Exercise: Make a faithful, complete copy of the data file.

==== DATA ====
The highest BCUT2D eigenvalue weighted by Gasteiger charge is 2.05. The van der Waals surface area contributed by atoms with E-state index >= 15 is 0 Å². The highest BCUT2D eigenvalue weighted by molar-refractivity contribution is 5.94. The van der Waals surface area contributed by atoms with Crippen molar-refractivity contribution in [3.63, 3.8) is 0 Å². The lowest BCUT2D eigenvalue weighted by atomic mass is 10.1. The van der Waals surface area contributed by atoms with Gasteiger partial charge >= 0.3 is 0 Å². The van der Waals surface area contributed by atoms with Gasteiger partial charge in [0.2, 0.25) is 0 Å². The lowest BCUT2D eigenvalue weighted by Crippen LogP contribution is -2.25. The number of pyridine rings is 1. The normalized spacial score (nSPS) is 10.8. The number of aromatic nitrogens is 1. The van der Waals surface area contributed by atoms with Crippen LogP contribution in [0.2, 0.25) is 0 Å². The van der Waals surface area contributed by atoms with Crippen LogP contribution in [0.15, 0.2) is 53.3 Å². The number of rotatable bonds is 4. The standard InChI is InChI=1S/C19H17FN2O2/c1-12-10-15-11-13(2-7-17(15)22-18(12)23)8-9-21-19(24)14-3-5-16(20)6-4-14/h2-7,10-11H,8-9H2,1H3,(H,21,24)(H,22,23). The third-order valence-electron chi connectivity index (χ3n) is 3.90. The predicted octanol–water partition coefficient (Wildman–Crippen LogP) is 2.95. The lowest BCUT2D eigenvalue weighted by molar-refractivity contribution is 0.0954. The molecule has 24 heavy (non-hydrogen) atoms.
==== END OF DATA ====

The highest BCUT2D eigenvalue weighted by Gasteiger charge is 2.05. The van der Waals surface area contributed by atoms with E-state index >= 15 is 0 Å². The highest BCUT2D eigenvalue weighted by molar-refractivity contribution is 5.94. The van der Waals surface area contributed by atoms with Crippen molar-refractivity contribution in [3.63, 3.8) is 0 Å². The lowest BCUT2D eigenvalue weighted by atomic mass is 10.1. The van der Waals surface area contributed by atoms with Gasteiger partial charge >= 0.3 is 0 Å². The van der Waals surface area contributed by atoms with Gasteiger partial charge in [0.2, 0.25) is 0 Å². The lowest BCUT2D eigenvalue weighted by Crippen LogP contribution is -2.25. The number of pyridine rings is 1. The normalized spacial score (nSPS) is 10.8. The number of aromatic nitrogens is 1. The van der Waals surface area contributed by atoms with Crippen LogP contribution in [0.2, 0.25) is 0 Å². The van der Waals surface area contributed by atoms with Crippen LogP contribution in [0.15, 0.2) is 53.3 Å². The number of rotatable bonds is 4. The standard InChI is InChI=1S/C19H17FN2O2/c1-12-10-15-11-13(2-7-17(15)22-18(12)23)8-9-21-19(24)14-3-5-16(20)6-4-14/h2-7,10-11H,8-9H2,1H3,(H,21,24)(H,22,23). The third-order valence-electron chi connectivity index (χ3n) is 3.90. The predicted octanol–water partition coefficient (Wildman–Crippen LogP) is 2.95. The lowest BCUT2D eigenvalue weighted by molar-refractivity contribution is 0.0954. The molecule has 24 heavy (non-hydrogen) atoms.